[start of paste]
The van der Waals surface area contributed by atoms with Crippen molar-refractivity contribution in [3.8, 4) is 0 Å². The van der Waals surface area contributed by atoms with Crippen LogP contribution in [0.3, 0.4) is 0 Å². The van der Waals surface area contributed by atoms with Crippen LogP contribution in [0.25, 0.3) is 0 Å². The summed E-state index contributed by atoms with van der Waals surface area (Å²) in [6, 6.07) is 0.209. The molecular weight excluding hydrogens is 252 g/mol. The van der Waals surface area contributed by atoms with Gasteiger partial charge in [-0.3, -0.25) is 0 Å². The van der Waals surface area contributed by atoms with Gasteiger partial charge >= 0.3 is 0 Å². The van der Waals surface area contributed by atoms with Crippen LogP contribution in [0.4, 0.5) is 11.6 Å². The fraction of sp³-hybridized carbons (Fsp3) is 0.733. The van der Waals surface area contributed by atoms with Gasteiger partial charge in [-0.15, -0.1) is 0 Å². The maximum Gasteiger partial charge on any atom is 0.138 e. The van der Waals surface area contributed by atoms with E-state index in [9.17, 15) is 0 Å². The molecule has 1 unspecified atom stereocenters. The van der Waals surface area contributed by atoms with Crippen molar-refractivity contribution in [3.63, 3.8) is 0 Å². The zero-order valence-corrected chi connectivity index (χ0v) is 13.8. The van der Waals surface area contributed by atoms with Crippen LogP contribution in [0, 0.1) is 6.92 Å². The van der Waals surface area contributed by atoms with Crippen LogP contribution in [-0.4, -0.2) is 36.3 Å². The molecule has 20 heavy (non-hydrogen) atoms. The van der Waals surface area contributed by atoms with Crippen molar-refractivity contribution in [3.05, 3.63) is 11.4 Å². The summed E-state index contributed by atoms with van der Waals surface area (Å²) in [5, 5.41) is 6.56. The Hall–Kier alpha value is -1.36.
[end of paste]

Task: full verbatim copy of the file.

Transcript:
The van der Waals surface area contributed by atoms with Crippen molar-refractivity contribution in [3.8, 4) is 0 Å². The van der Waals surface area contributed by atoms with Crippen LogP contribution in [0.3, 0.4) is 0 Å². The van der Waals surface area contributed by atoms with Crippen LogP contribution in [0.25, 0.3) is 0 Å². The summed E-state index contributed by atoms with van der Waals surface area (Å²) in [6, 6.07) is 0.209. The molecular weight excluding hydrogens is 252 g/mol. The van der Waals surface area contributed by atoms with Gasteiger partial charge in [-0.3, -0.25) is 0 Å². The van der Waals surface area contributed by atoms with Gasteiger partial charge >= 0.3 is 0 Å². The van der Waals surface area contributed by atoms with Crippen LogP contribution in [0.4, 0.5) is 11.6 Å². The fraction of sp³-hybridized carbons (Fsp3) is 0.733. The van der Waals surface area contributed by atoms with Gasteiger partial charge in [-0.15, -0.1) is 0 Å². The maximum Gasteiger partial charge on any atom is 0.138 e. The van der Waals surface area contributed by atoms with E-state index in [9.17, 15) is 0 Å². The molecule has 1 unspecified atom stereocenters. The van der Waals surface area contributed by atoms with Crippen molar-refractivity contribution in [3.63, 3.8) is 0 Å². The zero-order valence-corrected chi connectivity index (χ0v) is 13.8. The van der Waals surface area contributed by atoms with Crippen LogP contribution in [0, 0.1) is 6.92 Å². The van der Waals surface area contributed by atoms with Crippen LogP contribution in [-0.4, -0.2) is 36.3 Å². The molecule has 20 heavy (non-hydrogen) atoms. The van der Waals surface area contributed by atoms with Crippen molar-refractivity contribution in [3.05, 3.63) is 11.4 Å². The summed E-state index contributed by atoms with van der Waals surface area (Å²) in [5, 5.41) is 6.56. The Hall–Kier alpha value is -1.36.